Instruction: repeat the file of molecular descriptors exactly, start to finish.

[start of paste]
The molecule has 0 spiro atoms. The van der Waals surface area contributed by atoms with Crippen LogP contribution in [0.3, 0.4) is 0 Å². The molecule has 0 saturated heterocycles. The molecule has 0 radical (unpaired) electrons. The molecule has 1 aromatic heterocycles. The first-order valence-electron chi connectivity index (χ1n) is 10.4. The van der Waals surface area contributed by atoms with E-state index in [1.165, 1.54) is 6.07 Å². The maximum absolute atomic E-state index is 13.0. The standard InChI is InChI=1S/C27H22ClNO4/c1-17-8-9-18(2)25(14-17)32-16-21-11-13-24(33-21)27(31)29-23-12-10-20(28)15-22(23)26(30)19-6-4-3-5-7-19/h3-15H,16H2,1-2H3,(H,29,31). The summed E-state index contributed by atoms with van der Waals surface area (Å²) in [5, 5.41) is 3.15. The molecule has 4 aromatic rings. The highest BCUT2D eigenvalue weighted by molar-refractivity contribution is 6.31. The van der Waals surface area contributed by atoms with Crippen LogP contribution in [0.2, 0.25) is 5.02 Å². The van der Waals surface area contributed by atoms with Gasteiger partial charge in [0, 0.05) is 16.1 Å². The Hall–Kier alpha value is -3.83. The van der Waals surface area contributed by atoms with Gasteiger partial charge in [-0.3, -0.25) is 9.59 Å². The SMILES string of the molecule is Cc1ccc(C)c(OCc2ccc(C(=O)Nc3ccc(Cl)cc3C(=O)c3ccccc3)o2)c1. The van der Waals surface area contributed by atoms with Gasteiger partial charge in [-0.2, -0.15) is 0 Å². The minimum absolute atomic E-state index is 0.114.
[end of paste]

The molecule has 0 spiro atoms. The van der Waals surface area contributed by atoms with Crippen LogP contribution in [0.3, 0.4) is 0 Å². The molecule has 0 saturated heterocycles. The molecule has 0 radical (unpaired) electrons. The molecule has 1 aromatic heterocycles. The first-order valence-electron chi connectivity index (χ1n) is 10.4. The van der Waals surface area contributed by atoms with E-state index in [1.165, 1.54) is 6.07 Å². The maximum absolute atomic E-state index is 13.0. The standard InChI is InChI=1S/C27H22ClNO4/c1-17-8-9-18(2)25(14-17)32-16-21-11-13-24(33-21)27(31)29-23-12-10-20(28)15-22(23)26(30)19-6-4-3-5-7-19/h3-15H,16H2,1-2H3,(H,29,31). The summed E-state index contributed by atoms with van der Waals surface area (Å²) in [5, 5.41) is 3.15. The molecule has 4 aromatic rings. The highest BCUT2D eigenvalue weighted by molar-refractivity contribution is 6.31. The van der Waals surface area contributed by atoms with Crippen LogP contribution in [0.2, 0.25) is 5.02 Å². The van der Waals surface area contributed by atoms with Gasteiger partial charge in [0, 0.05) is 16.1 Å². The Hall–Kier alpha value is -3.83. The van der Waals surface area contributed by atoms with Gasteiger partial charge in [-0.3, -0.25) is 9.59 Å². The SMILES string of the molecule is Cc1ccc(C)c(OCc2ccc(C(=O)Nc3ccc(Cl)cc3C(=O)c3ccccc3)o2)c1. The van der Waals surface area contributed by atoms with Gasteiger partial charge in [-0.2, -0.15) is 0 Å². The minimum absolute atomic E-state index is 0.114.